Would you like to check your bank account balance simply by tapping your phone to your wallet? Or automatically get a notification on your smartphone when a product you’ve searched for is sold at a nearby store? Of course you would—this is the future, after all. Most of you probably automate a few things in your lives already, such as direct deposit for your paychecks, but automation can be used for so much more.
Automation makes technology work for you, leaving you with some much needed time to do other futuristic things like fly around in your jetpack (I dream). Here are some great automation tools to help you live a little more like George Jetson.
If This Then That
If This Then That (IFTTT) is a popular web, iOS, and Android app that makes your web applications more powerful by allowing them to work together. Imagine, for example, that I want to get an email anytime someone tags me in a photo on Facebook. IFTTT makes that easy—I just create a “recipe.”
There are three basic parts to each IFTTT recipe: Channels, Triggers, and Actions. For my example, I would set up the following recipe: if someone tags a photo of me (the trigger, or “this”) on Facebook (the channel), then send me an email (the action, or “that”). Here are some of my favorite IFTTT recipes:
- Get emails for new posts from any Craigslist search I found this most useful while hunting for employment. As you probably already know, finding a job is a full-time job in itself, so automating the process of searching Craigslist job listings is a big timesaver.
- Star ★ a Gmail, send it to Evernote For productivity’s sake, I like to keep all of my important information in Evernote, a cross-platform note taking and archiving tool, which comes in handy for storing and search through my digital data. Automatically adding my starred emails to Evernote saves me a few minutes many times per week.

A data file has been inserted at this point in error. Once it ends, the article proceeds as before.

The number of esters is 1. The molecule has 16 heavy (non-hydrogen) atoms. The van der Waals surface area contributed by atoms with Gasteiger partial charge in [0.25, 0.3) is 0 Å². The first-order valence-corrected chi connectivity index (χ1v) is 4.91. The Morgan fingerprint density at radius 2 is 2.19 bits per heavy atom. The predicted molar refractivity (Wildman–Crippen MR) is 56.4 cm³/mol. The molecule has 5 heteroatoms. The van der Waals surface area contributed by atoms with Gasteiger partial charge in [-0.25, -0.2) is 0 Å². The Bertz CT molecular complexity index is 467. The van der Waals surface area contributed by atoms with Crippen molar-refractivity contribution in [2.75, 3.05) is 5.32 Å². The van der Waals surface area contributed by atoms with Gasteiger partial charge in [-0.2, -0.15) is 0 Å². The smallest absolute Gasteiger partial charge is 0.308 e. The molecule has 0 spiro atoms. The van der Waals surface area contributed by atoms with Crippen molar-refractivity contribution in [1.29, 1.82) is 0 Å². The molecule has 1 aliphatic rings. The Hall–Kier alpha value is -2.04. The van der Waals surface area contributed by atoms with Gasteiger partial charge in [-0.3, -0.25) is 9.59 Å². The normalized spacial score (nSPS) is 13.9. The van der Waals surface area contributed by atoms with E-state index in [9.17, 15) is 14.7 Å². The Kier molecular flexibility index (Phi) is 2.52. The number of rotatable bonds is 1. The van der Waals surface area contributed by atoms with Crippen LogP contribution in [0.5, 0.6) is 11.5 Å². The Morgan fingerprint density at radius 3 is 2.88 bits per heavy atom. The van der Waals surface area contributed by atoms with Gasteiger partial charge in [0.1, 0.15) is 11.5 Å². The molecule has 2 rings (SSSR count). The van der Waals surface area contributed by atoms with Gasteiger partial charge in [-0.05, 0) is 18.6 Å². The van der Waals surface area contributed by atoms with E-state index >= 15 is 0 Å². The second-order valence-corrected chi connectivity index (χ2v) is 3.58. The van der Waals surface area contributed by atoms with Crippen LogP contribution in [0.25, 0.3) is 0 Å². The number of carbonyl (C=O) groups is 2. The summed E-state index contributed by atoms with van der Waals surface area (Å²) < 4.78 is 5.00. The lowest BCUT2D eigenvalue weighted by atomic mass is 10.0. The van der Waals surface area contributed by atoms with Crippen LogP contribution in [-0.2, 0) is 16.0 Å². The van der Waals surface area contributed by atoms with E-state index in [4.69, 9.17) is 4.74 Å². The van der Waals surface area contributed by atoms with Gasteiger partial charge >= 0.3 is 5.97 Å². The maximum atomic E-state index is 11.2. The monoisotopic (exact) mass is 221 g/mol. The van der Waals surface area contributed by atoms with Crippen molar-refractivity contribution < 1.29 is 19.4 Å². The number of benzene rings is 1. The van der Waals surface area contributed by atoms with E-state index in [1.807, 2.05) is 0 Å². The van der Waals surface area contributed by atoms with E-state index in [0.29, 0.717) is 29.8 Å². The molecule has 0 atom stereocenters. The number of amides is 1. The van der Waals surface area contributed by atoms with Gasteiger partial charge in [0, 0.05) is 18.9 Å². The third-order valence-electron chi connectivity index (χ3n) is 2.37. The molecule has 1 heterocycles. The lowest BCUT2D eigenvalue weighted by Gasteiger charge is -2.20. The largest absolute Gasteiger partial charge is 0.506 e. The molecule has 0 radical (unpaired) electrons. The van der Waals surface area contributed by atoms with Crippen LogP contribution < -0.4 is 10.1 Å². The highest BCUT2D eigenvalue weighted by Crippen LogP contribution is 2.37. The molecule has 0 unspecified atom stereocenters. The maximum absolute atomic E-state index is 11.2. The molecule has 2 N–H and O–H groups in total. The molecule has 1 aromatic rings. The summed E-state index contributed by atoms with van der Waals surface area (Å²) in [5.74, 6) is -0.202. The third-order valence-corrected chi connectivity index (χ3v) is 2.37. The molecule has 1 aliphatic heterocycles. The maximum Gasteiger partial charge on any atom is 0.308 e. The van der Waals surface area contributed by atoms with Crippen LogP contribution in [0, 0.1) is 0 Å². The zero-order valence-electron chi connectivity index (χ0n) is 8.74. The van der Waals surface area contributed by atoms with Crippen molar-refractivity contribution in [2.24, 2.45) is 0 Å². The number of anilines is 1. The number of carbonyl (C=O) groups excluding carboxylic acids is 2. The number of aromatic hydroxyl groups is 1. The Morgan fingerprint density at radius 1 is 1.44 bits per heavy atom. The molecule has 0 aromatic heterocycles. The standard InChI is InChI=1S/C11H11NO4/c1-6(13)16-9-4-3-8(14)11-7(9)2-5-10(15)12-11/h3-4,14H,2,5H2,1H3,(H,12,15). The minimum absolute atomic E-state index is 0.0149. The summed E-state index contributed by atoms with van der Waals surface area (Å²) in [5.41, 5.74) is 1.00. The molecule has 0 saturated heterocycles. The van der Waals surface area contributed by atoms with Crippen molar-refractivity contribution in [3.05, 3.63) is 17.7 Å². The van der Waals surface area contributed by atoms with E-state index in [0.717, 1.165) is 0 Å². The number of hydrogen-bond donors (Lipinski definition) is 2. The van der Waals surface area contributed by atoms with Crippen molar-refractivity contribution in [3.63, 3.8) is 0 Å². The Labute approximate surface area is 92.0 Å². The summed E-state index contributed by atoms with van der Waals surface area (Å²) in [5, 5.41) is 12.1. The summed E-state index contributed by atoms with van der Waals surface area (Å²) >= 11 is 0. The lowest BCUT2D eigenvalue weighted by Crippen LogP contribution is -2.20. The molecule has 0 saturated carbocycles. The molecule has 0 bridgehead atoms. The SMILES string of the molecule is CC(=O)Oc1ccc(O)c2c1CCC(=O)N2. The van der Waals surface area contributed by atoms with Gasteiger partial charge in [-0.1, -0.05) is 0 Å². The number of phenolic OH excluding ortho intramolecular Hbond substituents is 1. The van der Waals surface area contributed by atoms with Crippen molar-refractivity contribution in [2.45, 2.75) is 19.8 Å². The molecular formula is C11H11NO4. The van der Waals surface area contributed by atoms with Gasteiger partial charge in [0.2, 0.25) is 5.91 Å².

- If I like a track on SoundCloud, download that track in Dropbox I’m often listening to music on SoundCloud while I’m not at home, so this allows me to download some of my favorite tracks when I’m on the go.
Tasker is one of the most powerful automation tools for Android. Have you ever had your phone ring in the middle of a meeting because you forgot to turn your phone to silent? You can avoid that with Tasker.
Tasker automatically performs tasks based on context (e.g. time, location, device state) so you can focus on more important things. To auto-silence your phone during meetings, you can set up Tasker to check your calendar, find when you’re busy, and turn your phone to vibrate automatically. Here are a few of the ridiculously cool things that I do with Tasker:
- When I plug headphones in, turn the volume down to 40%, launch Google Play Music, and start playing.
- When I get home, turn ringer volume up and turn brightness down.
- Automatically text my roommate when my phone battery is down to 5%
Of course, check out Tasker’s Profile Index and list of plug-ins for more inspiration. If you’re an Android user, give it a try. The interface is a bit intimidating, so here’s a beginner’s tutorial to get you started. Once you get the hang of it, you’ll never know how you lived without it.
If you’re not already familiar with Google Now, you’re in for a treat. Imagine being able to check your stocks, weather, calendar events, package tracking, sports scores, restaurant reservations, and personal reminders all in the same place.
This is all possible with your new personal assistant, Google Now, which is integrated into the Google Search app for iOS, Android, and the Chrome web browser. Google Now uses location, time, date, and data from your Google applications to provide you with the right information at the right time—I’ll give a few examples.
- If you search for a location on Google Maps, Google Now automatically displays directions (driving, public transit, biking, or walking based on default preference), including traffic details, and even notifies you when to leave if you have included the address in a calendar entry.
- Automatically get updates on your incoming shipments: Google Now scans your Gmail account for a tracking number and displays the status of your package.